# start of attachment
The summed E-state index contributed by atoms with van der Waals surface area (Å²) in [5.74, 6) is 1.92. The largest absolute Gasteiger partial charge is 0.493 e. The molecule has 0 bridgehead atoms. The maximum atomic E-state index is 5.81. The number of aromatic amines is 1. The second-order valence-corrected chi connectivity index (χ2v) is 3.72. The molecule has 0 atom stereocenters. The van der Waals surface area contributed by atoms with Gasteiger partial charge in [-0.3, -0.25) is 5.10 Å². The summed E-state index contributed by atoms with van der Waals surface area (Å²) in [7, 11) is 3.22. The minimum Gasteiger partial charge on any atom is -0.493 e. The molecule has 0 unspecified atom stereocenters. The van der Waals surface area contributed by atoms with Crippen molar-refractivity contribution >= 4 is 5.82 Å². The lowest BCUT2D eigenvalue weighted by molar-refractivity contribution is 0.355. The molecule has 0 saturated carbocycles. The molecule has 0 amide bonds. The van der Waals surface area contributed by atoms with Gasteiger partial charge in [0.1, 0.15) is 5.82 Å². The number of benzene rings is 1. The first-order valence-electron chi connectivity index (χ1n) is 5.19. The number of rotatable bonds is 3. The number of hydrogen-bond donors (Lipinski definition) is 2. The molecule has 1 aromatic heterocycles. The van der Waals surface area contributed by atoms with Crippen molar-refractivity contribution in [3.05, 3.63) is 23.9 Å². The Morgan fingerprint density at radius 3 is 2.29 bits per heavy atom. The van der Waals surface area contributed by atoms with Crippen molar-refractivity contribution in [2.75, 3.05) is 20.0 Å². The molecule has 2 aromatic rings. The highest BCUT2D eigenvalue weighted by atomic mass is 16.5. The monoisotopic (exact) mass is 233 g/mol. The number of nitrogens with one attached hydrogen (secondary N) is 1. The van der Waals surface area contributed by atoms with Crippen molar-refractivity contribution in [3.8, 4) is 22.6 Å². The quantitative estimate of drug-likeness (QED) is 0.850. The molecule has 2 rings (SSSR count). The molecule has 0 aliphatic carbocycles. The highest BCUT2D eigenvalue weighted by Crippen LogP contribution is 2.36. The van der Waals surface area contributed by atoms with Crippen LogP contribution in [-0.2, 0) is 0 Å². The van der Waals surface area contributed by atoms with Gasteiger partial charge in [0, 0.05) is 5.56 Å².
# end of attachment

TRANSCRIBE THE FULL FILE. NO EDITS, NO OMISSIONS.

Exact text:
The summed E-state index contributed by atoms with van der Waals surface area (Å²) in [5.74, 6) is 1.92. The largest absolute Gasteiger partial charge is 0.493 e. The molecule has 0 bridgehead atoms. The maximum atomic E-state index is 5.81. The number of aromatic amines is 1. The second-order valence-corrected chi connectivity index (χ2v) is 3.72. The molecule has 0 atom stereocenters. The van der Waals surface area contributed by atoms with Gasteiger partial charge in [-0.3, -0.25) is 5.10 Å². The summed E-state index contributed by atoms with van der Waals surface area (Å²) in [7, 11) is 3.22. The minimum Gasteiger partial charge on any atom is -0.493 e. The molecule has 0 unspecified atom stereocenters. The van der Waals surface area contributed by atoms with Crippen molar-refractivity contribution >= 4 is 5.82 Å². The lowest BCUT2D eigenvalue weighted by molar-refractivity contribution is 0.355. The molecule has 0 saturated carbocycles. The molecule has 0 amide bonds. The van der Waals surface area contributed by atoms with Gasteiger partial charge in [0.1, 0.15) is 5.82 Å². The number of benzene rings is 1. The first-order valence-electron chi connectivity index (χ1n) is 5.19. The number of rotatable bonds is 3. The number of hydrogen-bond donors (Lipinski definition) is 2. The molecule has 1 aromatic heterocycles. The van der Waals surface area contributed by atoms with Crippen molar-refractivity contribution in [3.05, 3.63) is 23.9 Å². The Morgan fingerprint density at radius 3 is 2.29 bits per heavy atom. The van der Waals surface area contributed by atoms with Crippen molar-refractivity contribution in [2.75, 3.05) is 20.0 Å². The molecule has 2 aromatic rings. The highest BCUT2D eigenvalue weighted by atomic mass is 16.5. The monoisotopic (exact) mass is 233 g/mol. The number of nitrogens with one attached hydrogen (secondary N) is 1. The van der Waals surface area contributed by atoms with Crippen molar-refractivity contribution in [3.8, 4) is 22.6 Å². The quantitative estimate of drug-likeness (QED) is 0.850. The molecule has 2 rings (SSSR count). The molecule has 0 aliphatic carbocycles. The highest BCUT2D eigenvalue weighted by Crippen LogP contribution is 2.36. The van der Waals surface area contributed by atoms with Crippen LogP contribution in [-0.2, 0) is 0 Å². The van der Waals surface area contributed by atoms with Gasteiger partial charge in [0, 0.05) is 5.56 Å².